Monday, March 30, 2015

The otherside worth mentioning

This is Mike...
   The Caribbean has a lot of beautiful places but also has it's share of spoiled places. Trash that washes out of storm drains in the US, Mexico, Cuba or where ever, floats until it hits a beach. We have been to several areas in the Caribbean prior to this trip and the scenario is always the same. The local shop owner's pay cleaning crews to bury the debris and sometimes, though rarely, haul it away. This too is the image of paradise, paradise lost, that is. The shear quantity of plastics floating in the ocean is unfathomably large. Worse yet, is the glass and yes broken glass, that can strewn a beautiful tropical beach. I cannot help but think about the LORAX and how he must be shaking his head in disbelief at us and our poor stewardship of this precious world. The girls and I try to clean up trash when we see it but it is like digging out of an avalanche with 4 spoons.
   The natural setting is also being hit by the cruise ships and boats opening their sewage tanks at sea and having the material set off algal blooms and that algae hurts the reefs and sometimes making people sick with open sores. I am writing this because we don't want anyone to think we only see half full glasses and roses everywhere. There is another side to all this but we don't choose to focus on it because we all need a little more beauty and happiness in our lives. Life is not easy, no matter where we are. Sometimes life can be a struggle but that is not what motivates us. A better tomorrow is what motivates us. We believe that if enough people see the other side of paradise maybe we can fix the wrongs. I just hope it does not take too long because the animals are literally choking to death on our junk.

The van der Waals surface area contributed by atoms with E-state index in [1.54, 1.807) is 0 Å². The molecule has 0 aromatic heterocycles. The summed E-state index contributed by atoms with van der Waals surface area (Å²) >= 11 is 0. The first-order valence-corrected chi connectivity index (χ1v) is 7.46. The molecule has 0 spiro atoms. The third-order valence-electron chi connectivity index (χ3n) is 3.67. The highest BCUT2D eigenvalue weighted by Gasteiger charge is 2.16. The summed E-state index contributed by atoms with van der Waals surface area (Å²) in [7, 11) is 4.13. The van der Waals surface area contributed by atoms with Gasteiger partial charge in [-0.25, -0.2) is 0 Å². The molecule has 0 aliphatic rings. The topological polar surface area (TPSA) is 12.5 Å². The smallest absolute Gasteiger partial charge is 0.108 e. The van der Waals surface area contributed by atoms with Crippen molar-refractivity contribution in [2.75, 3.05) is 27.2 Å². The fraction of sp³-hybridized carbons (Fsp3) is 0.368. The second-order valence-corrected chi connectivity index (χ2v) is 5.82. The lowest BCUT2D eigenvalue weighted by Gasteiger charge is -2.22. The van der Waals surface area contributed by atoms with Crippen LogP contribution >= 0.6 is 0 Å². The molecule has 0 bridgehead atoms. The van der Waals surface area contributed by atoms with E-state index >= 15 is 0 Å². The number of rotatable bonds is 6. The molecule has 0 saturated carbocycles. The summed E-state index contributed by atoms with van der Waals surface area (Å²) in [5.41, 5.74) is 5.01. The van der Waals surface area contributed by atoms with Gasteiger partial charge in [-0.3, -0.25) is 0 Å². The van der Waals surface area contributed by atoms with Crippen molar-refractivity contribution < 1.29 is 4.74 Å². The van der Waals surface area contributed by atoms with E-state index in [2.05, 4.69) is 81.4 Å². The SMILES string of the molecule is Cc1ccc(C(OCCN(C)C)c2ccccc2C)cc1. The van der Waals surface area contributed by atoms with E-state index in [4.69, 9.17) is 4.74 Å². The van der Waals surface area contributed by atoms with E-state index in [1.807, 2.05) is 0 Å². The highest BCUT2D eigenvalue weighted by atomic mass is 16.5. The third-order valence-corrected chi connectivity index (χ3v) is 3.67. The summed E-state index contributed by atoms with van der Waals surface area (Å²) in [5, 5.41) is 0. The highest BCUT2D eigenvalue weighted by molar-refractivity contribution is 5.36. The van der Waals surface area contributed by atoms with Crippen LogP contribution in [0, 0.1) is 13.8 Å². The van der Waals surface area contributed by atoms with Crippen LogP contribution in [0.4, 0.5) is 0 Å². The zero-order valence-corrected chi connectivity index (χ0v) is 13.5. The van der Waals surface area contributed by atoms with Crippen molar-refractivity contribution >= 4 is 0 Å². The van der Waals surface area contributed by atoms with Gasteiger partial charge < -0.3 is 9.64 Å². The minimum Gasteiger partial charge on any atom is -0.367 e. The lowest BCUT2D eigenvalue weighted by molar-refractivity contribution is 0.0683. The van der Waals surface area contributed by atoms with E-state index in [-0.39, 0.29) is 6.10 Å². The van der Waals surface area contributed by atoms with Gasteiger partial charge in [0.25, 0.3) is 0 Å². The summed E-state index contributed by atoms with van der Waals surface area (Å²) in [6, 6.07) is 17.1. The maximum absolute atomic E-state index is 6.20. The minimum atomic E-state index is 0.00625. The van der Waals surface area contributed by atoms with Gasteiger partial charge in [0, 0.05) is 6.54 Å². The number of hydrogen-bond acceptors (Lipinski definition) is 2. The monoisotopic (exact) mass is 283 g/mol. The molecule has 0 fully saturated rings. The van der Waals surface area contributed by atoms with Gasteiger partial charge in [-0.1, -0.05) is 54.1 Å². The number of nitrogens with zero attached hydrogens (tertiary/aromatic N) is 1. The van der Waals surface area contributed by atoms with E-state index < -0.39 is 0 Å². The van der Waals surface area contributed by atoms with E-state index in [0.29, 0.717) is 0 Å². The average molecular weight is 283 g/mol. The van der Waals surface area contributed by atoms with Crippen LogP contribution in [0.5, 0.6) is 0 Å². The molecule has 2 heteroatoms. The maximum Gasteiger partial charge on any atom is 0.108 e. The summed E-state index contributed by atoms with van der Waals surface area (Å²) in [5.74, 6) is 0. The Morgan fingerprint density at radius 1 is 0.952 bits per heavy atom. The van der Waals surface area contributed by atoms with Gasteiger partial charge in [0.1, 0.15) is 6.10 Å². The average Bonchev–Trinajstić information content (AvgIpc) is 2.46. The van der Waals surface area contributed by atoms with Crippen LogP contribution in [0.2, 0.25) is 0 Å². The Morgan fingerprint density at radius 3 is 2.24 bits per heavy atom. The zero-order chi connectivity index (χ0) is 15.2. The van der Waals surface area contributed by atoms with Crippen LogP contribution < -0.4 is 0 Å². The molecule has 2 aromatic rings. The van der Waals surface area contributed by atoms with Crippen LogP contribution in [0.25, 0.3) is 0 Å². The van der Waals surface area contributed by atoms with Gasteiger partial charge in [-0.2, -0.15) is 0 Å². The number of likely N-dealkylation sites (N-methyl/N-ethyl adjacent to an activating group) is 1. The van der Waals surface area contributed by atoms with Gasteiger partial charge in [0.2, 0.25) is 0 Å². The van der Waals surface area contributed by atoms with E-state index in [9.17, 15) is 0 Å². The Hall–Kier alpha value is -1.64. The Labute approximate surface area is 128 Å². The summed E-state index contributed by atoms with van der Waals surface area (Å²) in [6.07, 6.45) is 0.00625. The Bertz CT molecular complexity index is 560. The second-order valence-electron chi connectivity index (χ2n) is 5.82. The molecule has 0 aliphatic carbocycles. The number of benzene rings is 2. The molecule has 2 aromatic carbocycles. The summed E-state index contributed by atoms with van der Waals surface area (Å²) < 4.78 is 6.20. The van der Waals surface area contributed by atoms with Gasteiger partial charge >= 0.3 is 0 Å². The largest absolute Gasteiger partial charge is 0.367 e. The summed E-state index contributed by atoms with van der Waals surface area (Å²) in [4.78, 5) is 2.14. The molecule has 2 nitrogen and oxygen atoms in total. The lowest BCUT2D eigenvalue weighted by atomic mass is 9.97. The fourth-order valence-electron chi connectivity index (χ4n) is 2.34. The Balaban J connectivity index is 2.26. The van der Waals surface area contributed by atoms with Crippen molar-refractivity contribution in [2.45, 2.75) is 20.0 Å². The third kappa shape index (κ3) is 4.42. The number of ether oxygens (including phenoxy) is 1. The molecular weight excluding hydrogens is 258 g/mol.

On a different note, things are getting tight from time to time. Each new accommodation presents new challenges like different noises, minimal lighting, bugs etc. We have had plumbing issues, rain coming in through the ceiling issues and bugs flying through torn screen issues. There is also Elise's favorite, lack of privacy in the bathroom issues. It can be hard from time to time but these are small on the grand scheme of things. Actually, truth be told, I am amazed how we are taking things in great stride. Also, for the record, we are not bottom fishing on places to stay, we are renting nice places at least from VRBO and Trip Adviser's perspective. The standards of construction are just different and as such these issues can arise.
   Elise and I were discussing the near term itinerary for this trip and keep coming up with no plans. We are now finally slipping into the travel zone and just looking at the next steps in bite sized chunks. We will be in Belize until April 9th and after that go on to Guatemala. We are hoping for cool sights and cultures in Guatemala. We are looking at enrolling ourselves in Spanish schools and do some charity work over there as well. Beyond that all we can say is AYE AYE AYE!      

Manatee boat ride and Tranquilo Bar

Manatee swimming in the lagoon

Tranquilo Bar, you need to catch a five minute boat ride to get to this place 

Nothing says cheers to the end of the day like a strawberry shake

the vagabonds

Taking the boat back to the harbor at night
This is how the other half lives (notice the helicopter up top, James Bond style)

Placid waters

Zoe reflecting on losing yet another tooth

Saturday, March 28, 2015